The Gallery of African Art, Cork Street’s eminent new venue showcasing contemporary and modern art from the continent, has produced a deeply evocative tribute to Valente Malangatana Ngwenya, better known simply as Malangatana, arguably one of the great creative spirits and gifted visual storytellers to emerge from Africa before his death in 2011, writes SAJID RIZVI.
The painter/poet/philosopher, part-time guerrilla fighter and former prisoner of colonial Portugal (where he died at the age of 74), is recognised only in patches of African art history, partly because of an academic tendency to split Africa into anglophone, francophone and lisophone subdomains before proceeding further south to make more — and often gratuitous — markings on Africa’s artistic landscape. There’s, for instance, another East Africa, mostly English-speaking, distinct from Mozambique and there’s of course Southern Africa and Southwest Africa with their own distinctive art histories, some contrived and not necessarily relevant if one seeks to forge a more cohesive if not yet entirely integrated history of modern or contemporary African art.
This well-researched retrospective brings together Malangatana’s pencil and ink drawings on paper as well as paintings produced over more than four decades, including works already known and celebrated outside Africa.
The Matalana in the gallery exhibition’s title refers to the village in the old colonial Mozambique where Ngwenya was born 6 June 1936. Early life in missionary schools, economic challenges of everyday existence and the need to make a living from pre-teens onwards apparently did not deter young Ngwenya in his pursuit of education and art training. Malangatana’s first group show in 1959 drew critical acclaim and his first individual show marked a sensational debut with a 1961 composition on masonite (branded hardboard) that articulated and drew wide attention to his as yet unrecognised talent, at that time represented by a bright palette, elaborate composition and bold forms.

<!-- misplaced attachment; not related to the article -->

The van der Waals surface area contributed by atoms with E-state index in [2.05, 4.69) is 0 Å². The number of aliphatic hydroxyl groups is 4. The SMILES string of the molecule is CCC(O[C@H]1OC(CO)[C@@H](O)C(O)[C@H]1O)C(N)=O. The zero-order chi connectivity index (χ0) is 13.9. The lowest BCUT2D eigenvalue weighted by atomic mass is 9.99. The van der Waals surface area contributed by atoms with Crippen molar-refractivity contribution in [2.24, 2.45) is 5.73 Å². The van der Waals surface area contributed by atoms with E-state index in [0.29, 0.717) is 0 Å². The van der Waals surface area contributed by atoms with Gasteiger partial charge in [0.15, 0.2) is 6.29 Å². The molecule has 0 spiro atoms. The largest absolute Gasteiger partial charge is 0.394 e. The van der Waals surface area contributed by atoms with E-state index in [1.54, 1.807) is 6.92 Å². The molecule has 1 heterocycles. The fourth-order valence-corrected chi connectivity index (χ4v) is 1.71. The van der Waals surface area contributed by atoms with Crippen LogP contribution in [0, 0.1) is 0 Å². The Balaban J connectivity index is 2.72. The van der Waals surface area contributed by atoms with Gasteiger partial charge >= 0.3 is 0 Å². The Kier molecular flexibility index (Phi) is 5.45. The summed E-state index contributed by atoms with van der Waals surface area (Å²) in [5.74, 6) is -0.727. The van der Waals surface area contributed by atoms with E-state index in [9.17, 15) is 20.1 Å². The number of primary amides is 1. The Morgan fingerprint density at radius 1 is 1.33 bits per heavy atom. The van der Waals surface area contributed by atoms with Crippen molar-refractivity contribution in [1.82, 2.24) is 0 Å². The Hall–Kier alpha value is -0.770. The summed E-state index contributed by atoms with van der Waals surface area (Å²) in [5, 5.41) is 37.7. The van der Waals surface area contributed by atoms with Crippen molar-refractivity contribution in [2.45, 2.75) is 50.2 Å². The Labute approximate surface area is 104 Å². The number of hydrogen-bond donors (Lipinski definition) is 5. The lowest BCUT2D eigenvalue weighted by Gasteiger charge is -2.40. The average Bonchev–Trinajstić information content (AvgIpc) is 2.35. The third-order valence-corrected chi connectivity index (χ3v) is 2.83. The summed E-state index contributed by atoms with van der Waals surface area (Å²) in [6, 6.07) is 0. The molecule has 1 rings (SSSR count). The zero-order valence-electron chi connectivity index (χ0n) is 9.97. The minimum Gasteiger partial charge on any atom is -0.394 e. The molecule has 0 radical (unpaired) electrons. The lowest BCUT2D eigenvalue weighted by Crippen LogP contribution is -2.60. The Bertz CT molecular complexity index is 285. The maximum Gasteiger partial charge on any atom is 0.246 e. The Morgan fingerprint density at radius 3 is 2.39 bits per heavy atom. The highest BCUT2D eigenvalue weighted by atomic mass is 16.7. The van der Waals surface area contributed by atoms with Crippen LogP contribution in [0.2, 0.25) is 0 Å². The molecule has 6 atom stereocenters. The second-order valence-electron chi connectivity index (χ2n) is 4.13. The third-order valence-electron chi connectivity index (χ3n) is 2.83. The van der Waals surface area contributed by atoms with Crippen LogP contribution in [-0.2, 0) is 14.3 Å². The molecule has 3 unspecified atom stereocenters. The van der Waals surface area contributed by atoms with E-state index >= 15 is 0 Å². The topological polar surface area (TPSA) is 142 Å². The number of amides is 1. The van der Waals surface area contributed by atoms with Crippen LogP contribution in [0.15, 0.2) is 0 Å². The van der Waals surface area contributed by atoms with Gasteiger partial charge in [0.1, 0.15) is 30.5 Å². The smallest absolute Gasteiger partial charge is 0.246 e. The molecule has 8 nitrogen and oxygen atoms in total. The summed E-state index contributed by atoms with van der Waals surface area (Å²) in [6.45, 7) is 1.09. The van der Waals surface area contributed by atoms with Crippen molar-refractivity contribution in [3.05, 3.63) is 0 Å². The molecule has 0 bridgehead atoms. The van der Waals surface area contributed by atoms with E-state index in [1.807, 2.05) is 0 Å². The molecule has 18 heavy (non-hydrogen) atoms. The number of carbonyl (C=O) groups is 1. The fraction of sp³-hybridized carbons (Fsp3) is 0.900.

Early themes in Malangatana’s work drew upon his childhood upbringing in rural Mozambique. As a curatorial text points out, folklore, mythology, religion and family life provided the inspiration for much of his art during this period. Surely his mother’s vocation as a tooth sharpener, a practice familiar to societies as far apart as Aboriginal Australia, China, Indonesia (Bali) and Vietnam, and central to fashion, social ritual and spirituality in about as many diverse settings worldwide, would have left its mark on Malangatana’s formative years.
There’s no denying either that the boy artist’s encounters with European colonialism fed into a maturing of consciousness that led to political confrontations and conflict that put his personal well-being in peril. That experience also produced art with more than a dash of social comment, indeed it signalled his foray into full-scale political activism. Malangatana’s brush with the Portuguese secret police while Portugal and its colonies toiled under dictatorship in Lisbon also influenced his work.
Early pencil drawings depict with economy of line the suffering endured by ordinary people in a toxic chemistry of chronic poverty and colonialism, with bared pointed teeth, protruding eyes and screaming heads recurring motifs in works from that period.
International awareness of Malangatana’s work remains sparse outside the relatively small community of collectors and connoisseurs of contemporary African art, though this is rapidly changing. A welcome transformation of the contemporary African art scene in London and by extension in Britain and perhaps a little beyond is well overdue almost two decades after the seminal africa95. This is evidenced by the emergence of two major African galleries in London (the other being Tiwani Contemporary in Little Portland St, W1), the 1-54 art fair, the Tate Modern’s belated but very substantial entrée with a well-received offering last year of Ibrahim El Salahi’s modernist abstractions and calligraphies and Meschac Gaba’s daringly conceptual Museum of Contemporary African Art. Art entrepreneur Charles Saatchi is dipping his foot in it, too, with Pangaea: New Art From Africa and Latin America opening at Saatchi Gallery in April, an event at least partly a continuation of his ‘conversation’ with Tate director Sir Nicholas Serota. ©SR
Valente MALANGATANA Ngwenya (1936 – 2011): The Matalana Visionary. 20 February – 5 April 2014. Gallery of African Art, 9 Cork Street, London W1S 3LL. T +44(0)207 287 7400